Lczero Neural Network Chess Benchmarks With OpenCL Radeon vs. NVIDIA
Written by Michael Larabel in Hardware on 15 January 2019 at 06:29 AM EST. 11 Comments
HARDWARE --
Yesterday I posted a number of Lczero chess engine benchmarks on NVIDIA GPUs using its OpenCL back-end as well as its CUDA+cuDNN back-end, which offered massive performance gains compared to CL on the many tested NVIDIA GPUs. With the CUDA+cuDNN code performing so much better than OpenCL, some wondered whether NVIDIA was intentionally gimping their OpenCL performance. Well, here are results side-by-side now with Radeon GPUs on OpenCL.


With the interesting LCZero chess engine being available now by the Phoronix Test Suite, I carried out some additional tests of this chess engine powered by neural networks while running on a Ryzen Threadripper 2990WX and re-testing all of the NVIDIA cards with OpenCL as well as the Polaris/Vega Radeon cards while running ROCm 2.0.

From the earlier article has the CUDA+cuDNN results for those interested while this is just the OpenCL look. Additionally, a reference run was carried out with the LCZero BLAS back-end while making use of OpenBLAS on the Ryzen Threadripper 2990WX for seeing how the CPU-based performance compares for this open-source project.

The Radeon OpenCL performance with LCZero was coming in well short of expectations. Keep in mind the NVIDIA results were still done using OpenCL while if switching over to the CUDA+cuDNN back-end the results can be multiple times faster especially with FP16 on the NVIDIA Turing hardware, as shown in yesterday's article. The Radeon/Polaris data itself was rather odd given the positioning of the cards, either due to an LCZero and/or ROCm 2.0 shortcoming.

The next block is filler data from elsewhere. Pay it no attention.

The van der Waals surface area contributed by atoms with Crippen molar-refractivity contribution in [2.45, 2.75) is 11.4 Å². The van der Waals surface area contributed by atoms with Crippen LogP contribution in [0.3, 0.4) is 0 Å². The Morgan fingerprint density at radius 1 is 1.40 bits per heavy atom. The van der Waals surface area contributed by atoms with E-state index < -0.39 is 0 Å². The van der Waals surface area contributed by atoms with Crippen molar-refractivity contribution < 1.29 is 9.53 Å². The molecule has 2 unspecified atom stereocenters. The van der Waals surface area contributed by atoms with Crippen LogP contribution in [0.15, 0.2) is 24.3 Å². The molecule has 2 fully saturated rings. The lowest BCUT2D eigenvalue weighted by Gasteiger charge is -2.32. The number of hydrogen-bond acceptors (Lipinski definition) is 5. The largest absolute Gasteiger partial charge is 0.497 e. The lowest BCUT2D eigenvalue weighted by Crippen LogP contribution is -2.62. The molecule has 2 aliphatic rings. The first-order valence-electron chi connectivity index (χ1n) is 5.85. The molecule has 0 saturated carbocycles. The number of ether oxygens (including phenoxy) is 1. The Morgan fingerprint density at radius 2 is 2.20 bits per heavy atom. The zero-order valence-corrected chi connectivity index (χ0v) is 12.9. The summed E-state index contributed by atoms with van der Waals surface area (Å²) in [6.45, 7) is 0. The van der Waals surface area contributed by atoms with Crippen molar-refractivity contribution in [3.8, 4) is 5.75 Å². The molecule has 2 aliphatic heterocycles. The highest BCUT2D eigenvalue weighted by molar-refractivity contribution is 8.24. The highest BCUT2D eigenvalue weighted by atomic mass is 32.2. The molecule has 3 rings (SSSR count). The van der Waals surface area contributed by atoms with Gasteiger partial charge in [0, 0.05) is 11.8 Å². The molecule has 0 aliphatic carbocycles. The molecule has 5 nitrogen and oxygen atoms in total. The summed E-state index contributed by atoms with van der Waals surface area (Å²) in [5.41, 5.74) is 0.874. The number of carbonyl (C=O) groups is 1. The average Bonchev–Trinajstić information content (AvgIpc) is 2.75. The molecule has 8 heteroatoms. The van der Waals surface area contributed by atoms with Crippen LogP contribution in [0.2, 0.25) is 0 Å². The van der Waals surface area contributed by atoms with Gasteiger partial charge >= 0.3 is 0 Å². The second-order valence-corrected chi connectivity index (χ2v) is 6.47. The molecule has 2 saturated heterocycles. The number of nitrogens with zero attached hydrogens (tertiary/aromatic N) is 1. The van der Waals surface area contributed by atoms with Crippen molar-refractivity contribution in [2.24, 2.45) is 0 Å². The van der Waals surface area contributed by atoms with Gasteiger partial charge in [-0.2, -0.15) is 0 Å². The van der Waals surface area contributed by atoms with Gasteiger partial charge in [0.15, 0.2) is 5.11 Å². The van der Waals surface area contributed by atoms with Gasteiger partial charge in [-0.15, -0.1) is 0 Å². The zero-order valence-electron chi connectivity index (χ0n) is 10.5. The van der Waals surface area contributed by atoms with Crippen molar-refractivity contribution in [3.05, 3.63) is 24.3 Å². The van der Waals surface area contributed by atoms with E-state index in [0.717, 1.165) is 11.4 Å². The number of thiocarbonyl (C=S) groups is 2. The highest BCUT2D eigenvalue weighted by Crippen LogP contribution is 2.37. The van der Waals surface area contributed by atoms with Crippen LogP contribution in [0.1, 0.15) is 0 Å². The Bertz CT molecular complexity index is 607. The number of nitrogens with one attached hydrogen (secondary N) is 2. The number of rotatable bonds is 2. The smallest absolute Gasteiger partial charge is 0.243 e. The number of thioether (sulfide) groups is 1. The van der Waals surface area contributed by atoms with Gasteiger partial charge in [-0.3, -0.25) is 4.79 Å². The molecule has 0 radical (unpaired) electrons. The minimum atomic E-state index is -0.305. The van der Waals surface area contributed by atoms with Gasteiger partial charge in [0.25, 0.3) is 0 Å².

It's very well possible the LCZero code isn't as tuned as their CUDA code-base, but at least these results appear to show that NVIDIA isn't intentionally crippling their OpenCL driver to make CUDA look better, well, if they are the ROCm performance is just even more drastically behind. Regardless, at least OpenCL out of either GPU vendor is much faster than running this neural network chess benchmark on the CPU with OpenBLAS. Those wanting to try out LCZero on your own system can install the Phoronix Test Suite and run phoronix-test-suite benchmark lczero. Certainly lczero is most worthwhile for now with the CUDA+cuDNN back-end for drastically better performance.
About The Author
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Michael Larabel is the principal author of Phoronix.com and founded the site in 2004 with a focus on enriching the Linux hardware experience. Michael has written more than 10,000 articles covering the state of Linux hardware support, Linux performance, graphics drivers, and other topics. Michael is also the lead developer of the Phoronix Test Suite, Phoromatic, and OpenBenchmarking.org automated benchmarking software. He can be followed via Twitter or contacted via MichaelLarabel.com.

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